Peeking Into The Pipe
Distinguishing between an ‘obstruction inspection’ and an ‘obstruction investigation’
NFPA Journal, September/October 2010
Internal piping inspection is an issue that received considerable attention during the development of the 2011 edition of NFPA 25, Inspection, Testing, and Maintenance of Water-Based Fire Protection Systems. Much of the attention focused on making a distinction between an "obstruction inspection" and an "obstruction investigation." In the 2008 edition of the standard, the inspection appears almost to be a subset of the investigation. In fact, the obstruction inspection is simply one of 15 different triggers for the more elaborate obstruction investigation.
The concept of the obstruction investigation of water-based fire protection system piping has been around not only since the first edition of NFPA 25 in 1992, but since 1980 in its predecessor document, NFPA 13A, Recommended Practice for the Care and Maintenance of Sprinkler Systems. That edition called for flow tests through carefully selected representative systems or lines to indicate general conditions throughout the premises. In selecting specific systems or lines for investigation, it was recommended that consideration be given to lines found obstructed during a fire or maintenance work, systems adjacent to recent repairs, or lines that simply involved long horizontal runs of feed and cross mains. Obstructions were most likely to be found in the most remote branch lines at the end of the longest cross main, particularly if the branch lines were located at a lower elevation such as under a deck or platform.
Today, the conditions that would trigger an obstruction investigation includes debris from the inspector’s test connection, evidence of pinhole leaks, or a 50 percent increase in the water delivery time for a dry-pipe system. An investigation may require that the system be flushed to remove the obstructions.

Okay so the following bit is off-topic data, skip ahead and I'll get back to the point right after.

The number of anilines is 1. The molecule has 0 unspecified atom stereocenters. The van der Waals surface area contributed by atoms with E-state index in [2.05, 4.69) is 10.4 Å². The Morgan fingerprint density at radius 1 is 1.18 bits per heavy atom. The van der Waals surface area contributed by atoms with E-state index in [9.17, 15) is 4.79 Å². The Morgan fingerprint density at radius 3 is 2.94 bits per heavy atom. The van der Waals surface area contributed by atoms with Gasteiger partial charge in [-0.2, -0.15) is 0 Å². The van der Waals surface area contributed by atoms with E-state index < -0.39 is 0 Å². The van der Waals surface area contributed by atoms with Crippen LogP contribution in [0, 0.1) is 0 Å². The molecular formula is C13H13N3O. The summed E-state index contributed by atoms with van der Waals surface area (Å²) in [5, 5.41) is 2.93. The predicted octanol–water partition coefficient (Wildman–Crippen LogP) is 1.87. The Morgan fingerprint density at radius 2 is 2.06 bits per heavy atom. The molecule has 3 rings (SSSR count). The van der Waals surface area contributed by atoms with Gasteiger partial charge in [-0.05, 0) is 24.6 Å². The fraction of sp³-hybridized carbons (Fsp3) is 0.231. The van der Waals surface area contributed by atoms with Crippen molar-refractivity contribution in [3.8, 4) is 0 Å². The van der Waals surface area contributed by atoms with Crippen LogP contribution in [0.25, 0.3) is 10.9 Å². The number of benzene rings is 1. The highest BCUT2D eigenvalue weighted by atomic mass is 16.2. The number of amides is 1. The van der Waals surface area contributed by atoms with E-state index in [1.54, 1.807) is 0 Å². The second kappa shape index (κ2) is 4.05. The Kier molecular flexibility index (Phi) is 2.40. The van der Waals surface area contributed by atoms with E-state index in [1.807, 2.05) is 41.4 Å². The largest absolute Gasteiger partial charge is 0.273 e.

The concept of the obstruction inspection began with the 2002 edition of NFPA 25. Obstructions can enter the piping, such as through the use of fire department connections, or they can grow within the piping in the form of tubercles or corrosion. An obstruction inspection is a random internal inspection of the sprinkler system piping to check for any type of obstructions, including stones or welding coupons, that could block sprinklers. Indications of obstructions would warrant a more complete obstruction investigation, and, if slime or tubercles are discovered, the standard requires testing for microbiologically influenced corrosion. The inspection can take place when the system is shut down for another reason, such as a modification. In fact, NFPA 25 requires all systems to be shut down for maintenance at least once every five years for an internal inspection of check valves.
Evidence suggests that sprinkler systems need an occasional look inside. The German VdS insurance organization examined nearly 8,000 older sprinkler systems from 1998 to 2008. They found that, after 25 years of service, 3.5 percent of wet-pipe systems and 22.9 percent of dry-pipe systems contained heavy corrosion damage or considerable amounts of sediment, while another 31.3 percent of wet systems and 44.6 percent of dry systems showed corrosion and sediment in a threshold range.
While a random internal piping inspection is obviously not enough to ensure that all parts of the system are in proper working order, it does provide a relatively quick and simple check of the internal condition of the system piping. And that simple check can help ensure proper system performance in the event of a fire.
Russ Fleming, P.E., is the executive vice-president of the National Fire Sprinkler Assocaition and a member of the NFPA Technical Correlating Committee on Automatic Sprinklers.